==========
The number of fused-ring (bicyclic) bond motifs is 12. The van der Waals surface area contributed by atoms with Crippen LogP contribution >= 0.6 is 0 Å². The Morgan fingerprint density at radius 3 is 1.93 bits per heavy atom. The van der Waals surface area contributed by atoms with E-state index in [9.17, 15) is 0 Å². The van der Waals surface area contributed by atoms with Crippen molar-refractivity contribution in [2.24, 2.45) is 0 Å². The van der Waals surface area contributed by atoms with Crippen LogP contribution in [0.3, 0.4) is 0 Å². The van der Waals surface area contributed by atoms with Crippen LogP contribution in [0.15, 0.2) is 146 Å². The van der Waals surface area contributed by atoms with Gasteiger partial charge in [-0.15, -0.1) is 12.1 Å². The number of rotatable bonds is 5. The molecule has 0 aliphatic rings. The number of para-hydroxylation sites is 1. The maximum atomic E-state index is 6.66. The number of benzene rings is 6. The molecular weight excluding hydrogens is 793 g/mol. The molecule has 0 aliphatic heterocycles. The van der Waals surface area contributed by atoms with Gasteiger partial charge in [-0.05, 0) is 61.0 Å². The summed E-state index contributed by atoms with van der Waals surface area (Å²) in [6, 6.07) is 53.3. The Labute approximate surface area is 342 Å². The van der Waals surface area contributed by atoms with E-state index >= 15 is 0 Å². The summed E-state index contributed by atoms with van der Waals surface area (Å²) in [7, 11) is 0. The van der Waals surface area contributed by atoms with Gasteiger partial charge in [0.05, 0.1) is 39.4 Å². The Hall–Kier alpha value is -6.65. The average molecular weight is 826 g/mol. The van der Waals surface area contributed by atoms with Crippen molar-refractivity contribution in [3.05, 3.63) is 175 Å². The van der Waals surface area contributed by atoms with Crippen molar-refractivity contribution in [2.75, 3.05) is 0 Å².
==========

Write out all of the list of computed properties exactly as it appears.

The number of fused-ring (bicyclic) bond motifs is 12. The van der Waals surface area contributed by atoms with Crippen LogP contribution >= 0.6 is 0 Å². The Morgan fingerprint density at radius 3 is 1.93 bits per heavy atom. The van der Waals surface area contributed by atoms with E-state index in [9.17, 15) is 0 Å². The van der Waals surface area contributed by atoms with Crippen molar-refractivity contribution in [2.24, 2.45) is 0 Å². The van der Waals surface area contributed by atoms with Crippen LogP contribution in [0.3, 0.4) is 0 Å². The van der Waals surface area contributed by atoms with Crippen LogP contribution in [0.15, 0.2) is 146 Å². The van der Waals surface area contributed by atoms with Gasteiger partial charge in [-0.15, -0.1) is 12.1 Å². The number of rotatable bonds is 5. The molecule has 0 aliphatic rings. The number of para-hydroxylation sites is 1. The maximum atomic E-state index is 6.66. The number of benzene rings is 6. The molecular weight excluding hydrogens is 793 g/mol. The molecule has 0 aliphatic heterocycles. The van der Waals surface area contributed by atoms with Gasteiger partial charge in [-0.05, 0) is 61.0 Å². The summed E-state index contributed by atoms with van der Waals surface area (Å²) in [6, 6.07) is 53.3. The Labute approximate surface area is 342 Å². The van der Waals surface area contributed by atoms with E-state index >= 15 is 0 Å². The summed E-state index contributed by atoms with van der Waals surface area (Å²) in [7, 11) is 0. The van der Waals surface area contributed by atoms with Gasteiger partial charge in [0.05, 0.1) is 39.4 Å². The Hall–Kier alpha value is -6.65. The average molecular weight is 826 g/mol. The van der Waals surface area contributed by atoms with Crippen molar-refractivity contribution in [3.05, 3.63) is 175 Å². The van der Waals surface area contributed by atoms with Crippen molar-refractivity contribution in [2.75, 3.05) is 0 Å².